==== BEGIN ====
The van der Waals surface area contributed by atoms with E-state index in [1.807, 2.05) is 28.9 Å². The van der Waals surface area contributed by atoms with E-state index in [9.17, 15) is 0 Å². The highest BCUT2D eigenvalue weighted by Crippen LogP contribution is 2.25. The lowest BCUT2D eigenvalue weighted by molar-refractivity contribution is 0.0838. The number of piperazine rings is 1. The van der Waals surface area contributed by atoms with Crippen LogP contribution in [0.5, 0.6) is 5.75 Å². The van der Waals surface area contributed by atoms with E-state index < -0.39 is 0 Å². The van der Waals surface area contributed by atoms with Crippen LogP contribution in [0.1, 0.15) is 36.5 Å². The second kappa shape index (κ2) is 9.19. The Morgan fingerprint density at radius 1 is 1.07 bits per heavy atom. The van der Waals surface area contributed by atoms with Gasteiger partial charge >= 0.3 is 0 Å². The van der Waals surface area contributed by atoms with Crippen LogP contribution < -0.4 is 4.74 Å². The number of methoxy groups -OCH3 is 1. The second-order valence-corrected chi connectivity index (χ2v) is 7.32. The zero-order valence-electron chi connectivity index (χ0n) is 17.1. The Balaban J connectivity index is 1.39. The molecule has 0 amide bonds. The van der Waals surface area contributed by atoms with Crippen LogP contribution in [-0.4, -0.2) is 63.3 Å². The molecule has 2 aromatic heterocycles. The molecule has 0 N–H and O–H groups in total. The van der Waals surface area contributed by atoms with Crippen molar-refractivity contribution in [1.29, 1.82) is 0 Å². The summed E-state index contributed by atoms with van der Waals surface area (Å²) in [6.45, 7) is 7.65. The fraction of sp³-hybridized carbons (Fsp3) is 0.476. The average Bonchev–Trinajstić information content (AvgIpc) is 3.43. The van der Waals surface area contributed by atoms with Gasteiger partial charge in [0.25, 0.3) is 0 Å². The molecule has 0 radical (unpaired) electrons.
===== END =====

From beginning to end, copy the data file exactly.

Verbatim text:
The van der Waals surface area contributed by atoms with E-state index in [1.807, 2.05) is 28.9 Å². The van der Waals surface area contributed by atoms with E-state index in [9.17, 15) is 0 Å². The highest BCUT2D eigenvalue weighted by Crippen LogP contribution is 2.25. The lowest BCUT2D eigenvalue weighted by molar-refractivity contribution is 0.0838. The number of piperazine rings is 1. The van der Waals surface area contributed by atoms with Crippen LogP contribution in [0.5, 0.6) is 5.75 Å². The van der Waals surface area contributed by atoms with E-state index < -0.39 is 0 Å². The van der Waals surface area contributed by atoms with Crippen LogP contribution in [0.1, 0.15) is 36.5 Å². The second kappa shape index (κ2) is 9.19. The Morgan fingerprint density at radius 1 is 1.07 bits per heavy atom. The van der Waals surface area contributed by atoms with Gasteiger partial charge >= 0.3 is 0 Å². The van der Waals surface area contributed by atoms with Crippen LogP contribution < -0.4 is 4.74 Å². The number of methoxy groups -OCH3 is 1. The second-order valence-corrected chi connectivity index (χ2v) is 7.32. The zero-order valence-electron chi connectivity index (χ0n) is 17.1. The Balaban J connectivity index is 1.39. The molecule has 0 amide bonds. The van der Waals surface area contributed by atoms with Crippen LogP contribution in [-0.4, -0.2) is 63.3 Å². The molecule has 2 aromatic heterocycles. The molecule has 0 N–H and O–H groups in total. The van der Waals surface area contributed by atoms with Crippen molar-refractivity contribution in [1.29, 1.82) is 0 Å². The summed E-state index contributed by atoms with van der Waals surface area (Å²) in [6.45, 7) is 7.65. The fraction of sp³-hybridized carbons (Fsp3) is 0.476. The average Bonchev–Trinajstić information content (AvgIpc) is 3.43. The van der Waals surface area contributed by atoms with Gasteiger partial charge in [0.25, 0.3) is 0 Å². The molecule has 0 radical (unpaired) electrons.